TRENTON, N.J. – The state auditor issued a report yesterday criticizing the Department of Community Affairs for failing to verify the income of those who received benefits through the low-income home energy assistance program (LIHEAP).
This is not the first time the Department of Community Affairs’ federally-funded low-income home energy assistance program has come under fire. A 2016 report from the state comptroller found that the DCA improperly awarded benefits to those whose incomes did not qualify for the program.
Assemblymen Hal Wirths and Jay Webber sponsor two bills, A2543 and A2540, that aim to fix flaws found in the reports. The proposed legislation would require the DCA to verify applicants’ income and ensure that applicants are not deceased.
“These bipartisan bills are commonsense and these practices should be commonplace in agencies dispersing millions of dollars in tax-payer funded assistance,” said Wirths (R-Sussex).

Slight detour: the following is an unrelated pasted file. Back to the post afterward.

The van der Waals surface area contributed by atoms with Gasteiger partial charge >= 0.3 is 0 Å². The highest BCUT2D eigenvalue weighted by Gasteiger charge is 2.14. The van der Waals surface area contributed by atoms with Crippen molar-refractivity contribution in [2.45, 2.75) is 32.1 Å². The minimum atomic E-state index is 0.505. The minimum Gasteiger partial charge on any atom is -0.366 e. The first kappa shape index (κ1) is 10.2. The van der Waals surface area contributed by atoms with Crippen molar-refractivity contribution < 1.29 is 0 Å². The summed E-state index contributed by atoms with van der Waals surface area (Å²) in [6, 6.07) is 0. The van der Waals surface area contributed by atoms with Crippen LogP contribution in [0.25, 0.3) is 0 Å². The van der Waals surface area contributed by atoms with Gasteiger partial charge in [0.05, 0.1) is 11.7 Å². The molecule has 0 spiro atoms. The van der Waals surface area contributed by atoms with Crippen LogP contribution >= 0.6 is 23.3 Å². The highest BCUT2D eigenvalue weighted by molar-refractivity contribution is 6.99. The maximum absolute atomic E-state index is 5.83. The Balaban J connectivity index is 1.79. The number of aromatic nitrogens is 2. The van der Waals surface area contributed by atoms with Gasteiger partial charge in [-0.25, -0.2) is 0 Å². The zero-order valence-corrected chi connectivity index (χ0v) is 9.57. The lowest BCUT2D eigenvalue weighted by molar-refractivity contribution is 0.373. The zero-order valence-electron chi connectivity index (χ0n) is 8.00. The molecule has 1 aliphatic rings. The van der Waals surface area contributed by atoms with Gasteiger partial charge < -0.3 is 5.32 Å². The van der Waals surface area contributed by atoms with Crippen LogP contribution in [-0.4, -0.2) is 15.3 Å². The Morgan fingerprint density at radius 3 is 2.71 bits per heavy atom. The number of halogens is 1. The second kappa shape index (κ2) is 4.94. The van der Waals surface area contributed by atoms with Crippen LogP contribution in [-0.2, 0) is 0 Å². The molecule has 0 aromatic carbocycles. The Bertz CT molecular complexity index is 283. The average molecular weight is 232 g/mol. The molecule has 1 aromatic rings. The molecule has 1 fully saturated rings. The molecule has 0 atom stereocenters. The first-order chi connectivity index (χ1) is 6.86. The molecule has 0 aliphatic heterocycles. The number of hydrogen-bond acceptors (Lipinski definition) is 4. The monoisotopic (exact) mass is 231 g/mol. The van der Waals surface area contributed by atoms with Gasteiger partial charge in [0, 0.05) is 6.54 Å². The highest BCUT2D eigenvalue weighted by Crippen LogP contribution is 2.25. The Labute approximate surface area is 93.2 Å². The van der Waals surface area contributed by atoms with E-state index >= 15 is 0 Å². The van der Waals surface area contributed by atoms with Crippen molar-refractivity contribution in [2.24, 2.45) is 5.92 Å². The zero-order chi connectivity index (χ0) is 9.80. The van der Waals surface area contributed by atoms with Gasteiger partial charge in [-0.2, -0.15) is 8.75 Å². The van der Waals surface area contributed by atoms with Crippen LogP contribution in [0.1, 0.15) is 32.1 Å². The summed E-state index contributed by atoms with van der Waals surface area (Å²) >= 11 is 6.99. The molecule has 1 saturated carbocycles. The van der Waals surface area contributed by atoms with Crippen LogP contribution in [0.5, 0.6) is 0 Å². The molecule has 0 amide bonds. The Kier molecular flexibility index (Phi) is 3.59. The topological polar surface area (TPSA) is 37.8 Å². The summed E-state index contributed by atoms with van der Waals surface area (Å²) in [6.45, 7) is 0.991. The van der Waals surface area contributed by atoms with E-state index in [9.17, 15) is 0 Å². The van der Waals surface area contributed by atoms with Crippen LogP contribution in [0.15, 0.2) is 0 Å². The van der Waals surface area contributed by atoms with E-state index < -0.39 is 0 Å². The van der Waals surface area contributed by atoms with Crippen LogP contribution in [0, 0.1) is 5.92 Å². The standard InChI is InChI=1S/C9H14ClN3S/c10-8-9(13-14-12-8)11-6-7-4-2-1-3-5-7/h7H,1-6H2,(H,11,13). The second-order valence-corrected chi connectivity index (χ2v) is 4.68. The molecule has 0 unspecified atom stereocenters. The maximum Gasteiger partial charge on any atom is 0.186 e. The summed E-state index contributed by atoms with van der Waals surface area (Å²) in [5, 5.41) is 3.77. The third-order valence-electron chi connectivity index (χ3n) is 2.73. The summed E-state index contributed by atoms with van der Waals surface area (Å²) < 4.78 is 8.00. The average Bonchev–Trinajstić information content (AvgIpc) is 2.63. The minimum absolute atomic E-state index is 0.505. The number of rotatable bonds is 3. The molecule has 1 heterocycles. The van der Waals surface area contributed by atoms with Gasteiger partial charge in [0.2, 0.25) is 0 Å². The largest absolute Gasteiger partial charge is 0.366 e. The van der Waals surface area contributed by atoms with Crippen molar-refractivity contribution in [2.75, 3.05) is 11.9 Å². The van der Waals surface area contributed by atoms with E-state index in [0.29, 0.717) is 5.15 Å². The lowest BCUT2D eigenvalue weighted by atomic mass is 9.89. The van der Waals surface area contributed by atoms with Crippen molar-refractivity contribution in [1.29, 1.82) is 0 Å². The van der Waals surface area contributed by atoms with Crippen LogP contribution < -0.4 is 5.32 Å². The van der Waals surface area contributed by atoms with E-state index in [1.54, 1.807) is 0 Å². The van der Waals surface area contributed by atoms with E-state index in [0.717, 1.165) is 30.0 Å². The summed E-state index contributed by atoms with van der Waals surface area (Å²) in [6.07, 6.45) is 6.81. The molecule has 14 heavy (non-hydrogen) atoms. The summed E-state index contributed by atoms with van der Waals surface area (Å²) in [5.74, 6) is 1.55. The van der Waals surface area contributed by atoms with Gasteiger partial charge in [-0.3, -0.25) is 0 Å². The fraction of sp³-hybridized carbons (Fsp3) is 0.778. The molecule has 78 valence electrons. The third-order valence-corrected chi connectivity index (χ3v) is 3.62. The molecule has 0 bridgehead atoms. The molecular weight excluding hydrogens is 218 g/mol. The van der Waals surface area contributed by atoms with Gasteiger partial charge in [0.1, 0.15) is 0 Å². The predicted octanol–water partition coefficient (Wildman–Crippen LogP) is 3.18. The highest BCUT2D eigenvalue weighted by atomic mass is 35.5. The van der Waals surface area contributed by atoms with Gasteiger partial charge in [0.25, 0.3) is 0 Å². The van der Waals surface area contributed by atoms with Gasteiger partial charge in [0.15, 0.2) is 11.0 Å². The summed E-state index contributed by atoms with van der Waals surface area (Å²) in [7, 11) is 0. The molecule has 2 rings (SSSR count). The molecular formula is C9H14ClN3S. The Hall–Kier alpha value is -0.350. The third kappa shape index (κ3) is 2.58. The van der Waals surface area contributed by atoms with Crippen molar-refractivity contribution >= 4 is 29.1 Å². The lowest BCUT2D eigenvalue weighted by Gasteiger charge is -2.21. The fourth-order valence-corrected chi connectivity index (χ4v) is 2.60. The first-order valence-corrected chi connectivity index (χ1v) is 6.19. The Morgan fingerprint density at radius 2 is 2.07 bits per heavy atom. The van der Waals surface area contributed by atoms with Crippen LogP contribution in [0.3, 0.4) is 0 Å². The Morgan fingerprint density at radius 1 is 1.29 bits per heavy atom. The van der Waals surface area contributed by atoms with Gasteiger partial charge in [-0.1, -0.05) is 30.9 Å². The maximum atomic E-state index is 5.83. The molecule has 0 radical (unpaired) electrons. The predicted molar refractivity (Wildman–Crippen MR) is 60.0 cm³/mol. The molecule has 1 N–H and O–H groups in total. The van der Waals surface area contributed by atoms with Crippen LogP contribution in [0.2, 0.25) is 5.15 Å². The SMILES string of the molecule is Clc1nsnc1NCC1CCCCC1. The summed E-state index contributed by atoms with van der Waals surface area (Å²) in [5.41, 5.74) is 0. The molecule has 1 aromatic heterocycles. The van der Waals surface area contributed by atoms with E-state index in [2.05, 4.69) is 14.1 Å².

Through LIHEAP, eligible low-income households can receive up to $1,400 annually to pay for heating costs. There were 105,527 LIHEAP recipients in 2017.
“It’s time to force the DCA to do what it should be doing already, and both the comptroller and auditor say needs to be done – verify income,” said Assemblyman Jay Webber (R-Morris). “Taxpayer dollars, which are intended for our most vulnerable, are being jeopardized by bureaucratic neglect. It has to stop.”
The auditor’s report released Tuesday found that 6,868 LIHEAP recipients in 2017 may have underreported their income. One applicant reported that she earned $31,000 per year, making her eligible for benefits; however, a simple income verification search revealed she earned $90,000 per year. The report also showed that 33 recipients were over-awarded $11,428 in benefits because their income was not verified.
The bills sponsored by Wirths and Webber passed the Assembly Telecommunications and Utilities Committee in May 2018.